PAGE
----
The Broadband Broker
A telecom-bust refugee reversed his fortunes by coming up with a way to trade Internet connectivity just like pork bellies.
(Business 2.0) – Jamie Martino staggered out of the smoking ruins of the telecom bust singed and jobless. But the former Global Crossing executive had a couple of things going for him: a Rolodex full of industry contacts and a keen understanding of the towering inefficiencies of the telecom market. From those humble elements, he fashioned an investment play that has allowed him to succeed where far bigger players before him failed--and that seems likely to make him a very rich man.
Martino is flourishing as a broker of broadband connections. Enron and Rate Exchange, among others, thought they could rake in cash by matching companies that want long-haul links with providers that have them, trading connectivity the way others trade pork bellies. They went poof, leaving many Wall Street hotshots to conclude that telecom's jumble of competing networks and players makes brokering broadband a sucker's game.
Martino's edge was an ability to see opportunity in the industry's maddening "last-mile" problem. Since the breakup of the old AT&T monopoly, the regional Bell companies have had a lucrative lock on the last leg of connections from telephone trunk lines into buildings and onto the desks of workers. The upstart telecoms that emerged in the 1990s almost always had to pay through the nose for that last link.
Eventually the newcomers--a group of companies called competitive local exchange carriers, or CLECs--began laying their own fiber into premier buildings. In theory, this meant that CLECs could save by buying last-mile connections from one another. They didn't, largely because there was no central information source that could tell them which CLEC had access to which building. One classic result: WorldCom reportedly once contracted for a last-mile connection to a Boston office tower with Verizon, which happily provided it--by subcontracting to another division of WorldCom.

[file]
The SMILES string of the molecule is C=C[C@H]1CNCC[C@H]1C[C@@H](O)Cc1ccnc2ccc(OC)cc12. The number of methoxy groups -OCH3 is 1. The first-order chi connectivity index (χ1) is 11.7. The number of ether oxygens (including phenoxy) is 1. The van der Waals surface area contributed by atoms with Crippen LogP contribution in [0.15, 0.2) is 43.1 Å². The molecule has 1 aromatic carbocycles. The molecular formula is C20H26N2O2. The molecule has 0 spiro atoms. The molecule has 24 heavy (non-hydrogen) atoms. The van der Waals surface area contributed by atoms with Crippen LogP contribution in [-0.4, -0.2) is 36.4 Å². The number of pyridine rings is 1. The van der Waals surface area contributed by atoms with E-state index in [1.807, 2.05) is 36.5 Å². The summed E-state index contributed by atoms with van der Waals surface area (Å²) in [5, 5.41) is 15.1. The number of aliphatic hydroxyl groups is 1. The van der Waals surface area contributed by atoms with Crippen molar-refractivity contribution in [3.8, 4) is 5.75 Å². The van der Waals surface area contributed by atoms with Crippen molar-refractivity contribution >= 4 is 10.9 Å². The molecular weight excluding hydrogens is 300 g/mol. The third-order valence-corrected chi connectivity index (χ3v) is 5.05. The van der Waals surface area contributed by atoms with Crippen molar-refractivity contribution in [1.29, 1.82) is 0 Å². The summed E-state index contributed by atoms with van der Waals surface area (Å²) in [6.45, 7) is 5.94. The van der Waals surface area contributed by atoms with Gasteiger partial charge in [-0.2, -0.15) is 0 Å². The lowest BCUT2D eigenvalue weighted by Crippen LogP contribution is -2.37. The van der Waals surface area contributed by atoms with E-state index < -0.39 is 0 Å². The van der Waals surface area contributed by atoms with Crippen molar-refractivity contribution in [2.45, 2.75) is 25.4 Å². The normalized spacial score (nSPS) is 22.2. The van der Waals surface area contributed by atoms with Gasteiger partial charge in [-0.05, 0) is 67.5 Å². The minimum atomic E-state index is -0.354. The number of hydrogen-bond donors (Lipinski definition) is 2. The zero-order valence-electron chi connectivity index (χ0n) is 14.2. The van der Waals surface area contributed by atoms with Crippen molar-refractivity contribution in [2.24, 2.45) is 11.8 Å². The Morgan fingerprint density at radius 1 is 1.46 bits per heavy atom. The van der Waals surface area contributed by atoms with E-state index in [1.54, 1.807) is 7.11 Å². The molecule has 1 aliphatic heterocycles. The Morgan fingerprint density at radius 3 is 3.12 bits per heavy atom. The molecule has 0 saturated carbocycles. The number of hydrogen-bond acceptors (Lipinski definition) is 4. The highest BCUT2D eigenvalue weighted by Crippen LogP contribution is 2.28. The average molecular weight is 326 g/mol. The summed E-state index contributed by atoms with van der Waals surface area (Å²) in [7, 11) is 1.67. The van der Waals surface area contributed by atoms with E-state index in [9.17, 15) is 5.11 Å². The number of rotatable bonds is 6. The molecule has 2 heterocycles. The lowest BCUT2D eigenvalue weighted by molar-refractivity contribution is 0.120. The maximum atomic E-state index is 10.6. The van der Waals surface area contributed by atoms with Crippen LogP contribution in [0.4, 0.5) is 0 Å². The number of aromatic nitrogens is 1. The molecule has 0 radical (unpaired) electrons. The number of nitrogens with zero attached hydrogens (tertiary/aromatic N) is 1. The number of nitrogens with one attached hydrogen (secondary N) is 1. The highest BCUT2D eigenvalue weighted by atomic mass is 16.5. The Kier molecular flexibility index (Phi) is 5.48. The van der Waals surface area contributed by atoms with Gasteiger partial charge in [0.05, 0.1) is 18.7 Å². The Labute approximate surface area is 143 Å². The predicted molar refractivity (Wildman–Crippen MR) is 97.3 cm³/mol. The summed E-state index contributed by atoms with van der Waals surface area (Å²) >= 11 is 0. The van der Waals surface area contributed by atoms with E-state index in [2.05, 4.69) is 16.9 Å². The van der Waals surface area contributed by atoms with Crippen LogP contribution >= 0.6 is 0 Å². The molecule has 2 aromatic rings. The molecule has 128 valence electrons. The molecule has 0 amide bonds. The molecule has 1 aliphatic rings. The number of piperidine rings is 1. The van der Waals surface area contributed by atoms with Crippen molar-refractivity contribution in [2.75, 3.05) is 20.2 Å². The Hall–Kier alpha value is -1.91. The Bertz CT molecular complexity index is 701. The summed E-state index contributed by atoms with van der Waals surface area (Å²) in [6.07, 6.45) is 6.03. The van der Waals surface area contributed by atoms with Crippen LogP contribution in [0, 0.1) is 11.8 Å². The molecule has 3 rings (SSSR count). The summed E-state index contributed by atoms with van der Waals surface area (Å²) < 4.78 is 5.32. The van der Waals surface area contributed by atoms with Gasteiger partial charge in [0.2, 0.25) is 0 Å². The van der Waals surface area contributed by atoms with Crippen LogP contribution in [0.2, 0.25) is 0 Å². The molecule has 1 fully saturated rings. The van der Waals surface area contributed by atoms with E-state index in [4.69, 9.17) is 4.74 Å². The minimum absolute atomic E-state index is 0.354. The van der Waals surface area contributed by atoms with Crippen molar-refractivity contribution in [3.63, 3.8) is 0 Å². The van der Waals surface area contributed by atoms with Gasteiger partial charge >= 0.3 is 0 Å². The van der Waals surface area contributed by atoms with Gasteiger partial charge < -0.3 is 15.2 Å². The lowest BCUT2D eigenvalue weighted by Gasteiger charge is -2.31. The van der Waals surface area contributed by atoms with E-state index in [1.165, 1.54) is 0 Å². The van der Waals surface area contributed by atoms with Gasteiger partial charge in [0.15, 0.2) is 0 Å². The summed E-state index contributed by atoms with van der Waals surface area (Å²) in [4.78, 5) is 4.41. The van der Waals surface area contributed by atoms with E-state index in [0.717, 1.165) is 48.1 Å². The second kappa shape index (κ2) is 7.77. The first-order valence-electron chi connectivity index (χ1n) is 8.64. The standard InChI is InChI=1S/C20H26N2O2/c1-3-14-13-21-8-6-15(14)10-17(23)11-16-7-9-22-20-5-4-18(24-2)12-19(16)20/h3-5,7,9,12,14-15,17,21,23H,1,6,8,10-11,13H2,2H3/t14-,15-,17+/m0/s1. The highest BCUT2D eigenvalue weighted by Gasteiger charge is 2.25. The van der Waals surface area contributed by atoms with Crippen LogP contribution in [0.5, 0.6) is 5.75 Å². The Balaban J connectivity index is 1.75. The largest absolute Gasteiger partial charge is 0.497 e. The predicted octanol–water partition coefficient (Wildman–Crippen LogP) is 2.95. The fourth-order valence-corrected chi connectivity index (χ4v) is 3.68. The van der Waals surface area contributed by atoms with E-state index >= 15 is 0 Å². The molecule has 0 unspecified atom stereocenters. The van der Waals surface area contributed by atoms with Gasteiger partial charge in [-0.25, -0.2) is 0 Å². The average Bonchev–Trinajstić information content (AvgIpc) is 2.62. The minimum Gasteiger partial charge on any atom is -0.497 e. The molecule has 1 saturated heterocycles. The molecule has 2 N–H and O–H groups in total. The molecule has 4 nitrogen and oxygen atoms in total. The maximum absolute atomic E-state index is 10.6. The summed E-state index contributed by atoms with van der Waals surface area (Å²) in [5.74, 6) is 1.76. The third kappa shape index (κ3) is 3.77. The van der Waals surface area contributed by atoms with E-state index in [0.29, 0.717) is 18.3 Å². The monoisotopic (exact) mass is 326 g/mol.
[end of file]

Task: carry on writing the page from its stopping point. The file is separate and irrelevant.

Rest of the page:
Starting with $100,000 of his own savings, Martino started working to create a simple database of which carriers had lines and where, and approached potential customers with the idea of brokering last-mile broadband for them. He didn't get far. Prospects liked the plan, but they wanted to deal with someone who had actual telecom assets. So Martino bought the U.S. operations of Band-X, a small, struggling outfit that brokered long-distance minutes and already had its own data center. For Band-X's customers, last-mile connections were one of their biggest costs. Using his fledgling database, Martino was able to put together a broadband deal that cut those costs for one customer by $10,000 a month. With that as an example, he persuaded other Band-X customers to tap him as their broadband broker. Martino and his colleagues then worked on expanding the database, focusing initially on the New York metro area, which alone accounts for about 10 percent of the $20 billion U.S. corporate broadband market. It took 18 months for them to ferret out the data, mostly through endless badgering of their industry pals and contacts.
Today, Martino's database has information on about 15,000 buildings. His firm, called Last Mile Connections, brokers about 100 deals a month, worth roughly $300,000. He has 53 clients--CLECs, Baby Bells, and foreign carriers like Asia Netcom and Telstra. Typically, customers log on to Last Mile's Web-based system and enter an order with the price they'd like to pay. The order then goes up for bid to telecom service providers, much the way pimple-faced collectors fight it out for Anakin Skywalker action figures on eBay. Once the bidding closes, Last Mile earns the spread between the two prices.
Right now, much of Martino's revenue is going straight back into the business, which he is expanding into other high-growth cities. But he says his investment angle should soon prove to be a classic cash cow. Overhead should be low, and the model should be easily transplantable in other markets. He even has a soft spot now for the telecom bust. "It was ugly," he says, "but if things hadn't imploded, I never would have come up with this idea." -- OM MALIK